This post was originally published on Expat Life in Thailand.
I am part of the Generation X, one of the last to follow the traditions of the past: Enjoying the space and freedom of growing up as a child without getting hovered over by our parents.
They say that knowledge is power, and this has largely been shown to be the case as the late 20th and early 21st centuries have witnessed many changes, out of which technological progress has led to the creation of new communications tools allowing information and knowledge to reach a mass audience. Access to knowledge is no longer limited to a few thousand of the select elite but to everyone.
This spread of knowledge has helped increase awareness on important topics that affect parenting. Parents today are fully aware of what could harm their kids both physically and emotionally, and they make sure to prevent this as much as they possibly can… To the extent that they are harming their kids in a brand new way. Too much education has empowered the parents of my generation, but is harming the kids of future generations as, by preventing them from getting hurt, we take from them the basic right of letting them learn from their own mistakes.
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- What is REALLY going on in your toddler’s mind?
- What is takes to have a happy daughter
This, in my opinion, is one of the biggest mistakes that the parents of my generation are making, and here’s why: From the many mistakes I have made in my childhood, I have learned to have no fear in trying new things, from getting hurt or rejected, and the importance of determination and attainment – I feel joy and pride when I achieve something after several failures and trials.
In my childhood, I have found myself in situations where I have learned what could harm me physically, and other situations where I have learned how to overcome disappointment or deception, because yes, no matter how protective parents can be, something or someone will eventually hurt their kids who need to get ready for what is about to come so they can overcome that situation without… Well, getting hurt.
See what’s happening here? At one point or anther in life, pain will come and there is no way to avoid it. So better to adapt to it sooner, so we can master it at a younger age, than later in life when the adaptation instinct is more rigid.
When our kids grow up, they will discover how the world really functions and they will look back at their pain-free childhood thinking that we did it all wrong. Parenting books of the future will focus more on how important it is to empower young kids by teaching them how to make mistakes and how life does go on after getting hurt, or failing, of falling apart, or losing, etc. Those future parents would have received a painful wake-up call to the dreadful truth of how the world functions, and they would want the same thing for their kids that we wanted for them – to get hurt the least amount possible.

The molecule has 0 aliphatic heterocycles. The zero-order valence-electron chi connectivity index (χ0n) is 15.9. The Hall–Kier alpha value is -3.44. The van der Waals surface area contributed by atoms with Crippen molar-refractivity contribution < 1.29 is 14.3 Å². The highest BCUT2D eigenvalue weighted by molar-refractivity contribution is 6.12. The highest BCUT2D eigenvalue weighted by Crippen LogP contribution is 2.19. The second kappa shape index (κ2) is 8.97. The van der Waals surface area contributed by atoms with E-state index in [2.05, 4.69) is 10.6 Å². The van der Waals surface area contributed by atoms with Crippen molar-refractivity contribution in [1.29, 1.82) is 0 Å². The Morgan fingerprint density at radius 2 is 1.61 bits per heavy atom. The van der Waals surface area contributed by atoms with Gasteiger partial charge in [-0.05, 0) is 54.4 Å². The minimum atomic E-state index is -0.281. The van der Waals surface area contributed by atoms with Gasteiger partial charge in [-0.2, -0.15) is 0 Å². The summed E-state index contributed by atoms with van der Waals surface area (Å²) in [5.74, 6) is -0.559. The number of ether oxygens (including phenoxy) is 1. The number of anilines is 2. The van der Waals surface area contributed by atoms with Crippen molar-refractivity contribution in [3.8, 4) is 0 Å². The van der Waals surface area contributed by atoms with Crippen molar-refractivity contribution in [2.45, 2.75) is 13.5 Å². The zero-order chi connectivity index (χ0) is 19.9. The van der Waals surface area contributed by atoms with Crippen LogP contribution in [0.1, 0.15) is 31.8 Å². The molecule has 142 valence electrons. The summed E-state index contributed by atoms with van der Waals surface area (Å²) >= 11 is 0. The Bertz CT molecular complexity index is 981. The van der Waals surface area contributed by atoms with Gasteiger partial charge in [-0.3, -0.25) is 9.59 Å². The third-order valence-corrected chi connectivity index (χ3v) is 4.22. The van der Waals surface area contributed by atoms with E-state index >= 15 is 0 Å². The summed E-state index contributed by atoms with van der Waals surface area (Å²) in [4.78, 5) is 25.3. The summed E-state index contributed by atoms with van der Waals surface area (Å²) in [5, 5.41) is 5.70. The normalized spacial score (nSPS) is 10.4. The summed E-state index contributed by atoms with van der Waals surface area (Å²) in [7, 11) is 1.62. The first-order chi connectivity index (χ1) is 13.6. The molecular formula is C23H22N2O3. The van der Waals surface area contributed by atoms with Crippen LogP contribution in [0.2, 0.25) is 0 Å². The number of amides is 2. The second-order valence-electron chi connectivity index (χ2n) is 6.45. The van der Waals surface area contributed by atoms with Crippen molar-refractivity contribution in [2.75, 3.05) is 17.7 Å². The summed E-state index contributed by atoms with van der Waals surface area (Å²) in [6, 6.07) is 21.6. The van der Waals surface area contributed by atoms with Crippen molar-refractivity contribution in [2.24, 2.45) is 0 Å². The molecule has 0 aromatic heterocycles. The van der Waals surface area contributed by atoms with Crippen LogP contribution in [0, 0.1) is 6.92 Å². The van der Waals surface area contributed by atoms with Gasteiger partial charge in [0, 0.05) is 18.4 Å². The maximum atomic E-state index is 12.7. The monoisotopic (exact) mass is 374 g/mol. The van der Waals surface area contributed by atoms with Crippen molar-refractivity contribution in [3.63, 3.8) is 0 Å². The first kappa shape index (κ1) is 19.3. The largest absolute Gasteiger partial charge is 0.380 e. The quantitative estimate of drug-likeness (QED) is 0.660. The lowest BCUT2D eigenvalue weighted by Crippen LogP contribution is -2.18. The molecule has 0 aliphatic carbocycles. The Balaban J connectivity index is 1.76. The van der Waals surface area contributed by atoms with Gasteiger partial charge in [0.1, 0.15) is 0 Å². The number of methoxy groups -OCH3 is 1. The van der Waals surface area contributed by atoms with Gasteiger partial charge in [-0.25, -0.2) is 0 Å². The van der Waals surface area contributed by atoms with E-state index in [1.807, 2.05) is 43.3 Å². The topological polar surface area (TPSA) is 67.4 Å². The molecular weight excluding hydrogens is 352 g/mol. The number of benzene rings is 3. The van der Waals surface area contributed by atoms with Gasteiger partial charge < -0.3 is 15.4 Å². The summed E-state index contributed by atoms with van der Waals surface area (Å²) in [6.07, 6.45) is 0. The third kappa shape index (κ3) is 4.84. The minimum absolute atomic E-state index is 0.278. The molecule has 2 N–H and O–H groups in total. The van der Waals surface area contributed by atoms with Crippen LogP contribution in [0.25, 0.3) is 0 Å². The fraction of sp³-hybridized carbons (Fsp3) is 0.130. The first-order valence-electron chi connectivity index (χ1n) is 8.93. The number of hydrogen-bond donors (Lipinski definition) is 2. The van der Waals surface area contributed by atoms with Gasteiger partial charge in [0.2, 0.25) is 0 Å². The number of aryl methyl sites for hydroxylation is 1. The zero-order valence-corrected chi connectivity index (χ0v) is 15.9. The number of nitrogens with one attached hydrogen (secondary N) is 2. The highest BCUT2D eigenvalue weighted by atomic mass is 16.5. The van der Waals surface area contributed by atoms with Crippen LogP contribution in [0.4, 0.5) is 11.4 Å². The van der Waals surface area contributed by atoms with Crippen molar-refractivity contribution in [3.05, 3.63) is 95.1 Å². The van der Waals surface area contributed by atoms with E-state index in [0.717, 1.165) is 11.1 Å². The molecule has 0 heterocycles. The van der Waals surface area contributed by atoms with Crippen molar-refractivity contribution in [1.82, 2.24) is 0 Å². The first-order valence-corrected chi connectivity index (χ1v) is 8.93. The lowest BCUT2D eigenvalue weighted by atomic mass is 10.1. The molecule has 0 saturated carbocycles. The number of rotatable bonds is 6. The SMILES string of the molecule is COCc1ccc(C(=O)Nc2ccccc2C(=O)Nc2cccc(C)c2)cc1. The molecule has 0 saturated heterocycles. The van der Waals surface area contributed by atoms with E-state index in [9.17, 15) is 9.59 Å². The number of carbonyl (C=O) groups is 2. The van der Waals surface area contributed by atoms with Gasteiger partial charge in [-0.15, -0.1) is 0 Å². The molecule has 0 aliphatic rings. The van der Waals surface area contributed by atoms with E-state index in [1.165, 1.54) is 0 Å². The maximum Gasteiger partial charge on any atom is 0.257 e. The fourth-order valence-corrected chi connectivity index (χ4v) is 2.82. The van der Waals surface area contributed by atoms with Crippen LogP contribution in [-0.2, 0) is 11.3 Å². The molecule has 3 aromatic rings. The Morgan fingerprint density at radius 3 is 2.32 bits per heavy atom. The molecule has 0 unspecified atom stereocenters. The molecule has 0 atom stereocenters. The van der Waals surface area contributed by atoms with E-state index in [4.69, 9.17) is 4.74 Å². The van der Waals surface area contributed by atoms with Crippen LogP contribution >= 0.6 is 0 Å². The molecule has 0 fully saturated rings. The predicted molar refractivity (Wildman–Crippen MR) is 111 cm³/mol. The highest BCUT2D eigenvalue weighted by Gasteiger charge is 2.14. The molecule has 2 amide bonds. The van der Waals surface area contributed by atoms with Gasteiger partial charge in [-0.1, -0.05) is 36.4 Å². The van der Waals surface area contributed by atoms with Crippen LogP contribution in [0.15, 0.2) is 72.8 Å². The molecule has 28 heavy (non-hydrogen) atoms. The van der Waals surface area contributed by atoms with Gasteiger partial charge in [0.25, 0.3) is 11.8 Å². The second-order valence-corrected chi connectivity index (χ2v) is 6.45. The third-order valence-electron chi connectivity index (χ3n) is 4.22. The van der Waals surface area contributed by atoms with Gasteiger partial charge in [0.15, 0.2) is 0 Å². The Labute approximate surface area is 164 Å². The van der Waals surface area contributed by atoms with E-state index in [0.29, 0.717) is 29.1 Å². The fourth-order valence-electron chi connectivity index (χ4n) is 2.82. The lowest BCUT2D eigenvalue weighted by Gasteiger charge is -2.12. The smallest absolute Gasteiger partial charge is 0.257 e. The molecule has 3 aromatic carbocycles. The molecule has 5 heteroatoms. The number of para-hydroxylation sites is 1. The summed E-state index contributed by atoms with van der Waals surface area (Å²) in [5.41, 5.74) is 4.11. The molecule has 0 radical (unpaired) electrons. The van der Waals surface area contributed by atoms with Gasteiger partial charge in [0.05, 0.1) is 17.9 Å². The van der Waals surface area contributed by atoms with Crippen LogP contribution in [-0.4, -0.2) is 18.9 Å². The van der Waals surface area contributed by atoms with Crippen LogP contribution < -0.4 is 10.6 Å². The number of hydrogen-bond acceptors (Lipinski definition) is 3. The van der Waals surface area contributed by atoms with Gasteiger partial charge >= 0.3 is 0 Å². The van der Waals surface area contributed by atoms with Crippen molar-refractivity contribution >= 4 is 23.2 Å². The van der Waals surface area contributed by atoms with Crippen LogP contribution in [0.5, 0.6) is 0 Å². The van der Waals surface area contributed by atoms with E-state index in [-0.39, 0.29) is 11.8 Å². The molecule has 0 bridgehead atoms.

The problem is that, future parents will incorporate this fact in the early phase of education, as they would have understood the importance that mistakes take in the growth process of a child.
Knowledge is useful when it increases awareness on some fundamental things such as the causes of early infant death (SIDS), or the importance of seat belts in cars, and the proper types of food to eat during pregnancy, or the awareness of child abuse, etc.
To be brief, knowledge is useful on many levels, and has contributed in saving lives, which is great. But problems start when too much knowledge suffocates our lives. That’s when parents need to step back and learn how to use another important tool to complete the education process: Judgment.
Parents today follow instructions to the letter, to the point of becoming robotic. Instead of just diving into new processes, rules, instructions that are provided by books, they need to take a step back and judge what types of information are useful for their kids and for their families. If not, they will drown in an ocean of contradictions and easily accessible knowledge. Because, yes that’s how knowledge can be described today: A lot of contradictory information to the point that it’s hard to tell what’s right and what’s not.
To me, knowledge without judgment is like dancing without music. You may have a series of movements that feel good, but it doesn’t follow a specific structure, shape or direction. A dancer who doesn’t know how to respect the melody of the music is just an amateur. The same goes for the parents of my generation. We assume that, because we have access to this newfound knowledge, we are smarter than previous generations and this makes us qualified to overprotect our kids. We know what could harm them and we know how to get them out of it.
But in fact, this is all just an illusion to makes us feel better, because at the end of the day, we don’t know what could harm our kids. No one does and no one could really prevent pain.
Truth be told, we are not better than previous generations because we are making mistakes. We’re just making different ones.
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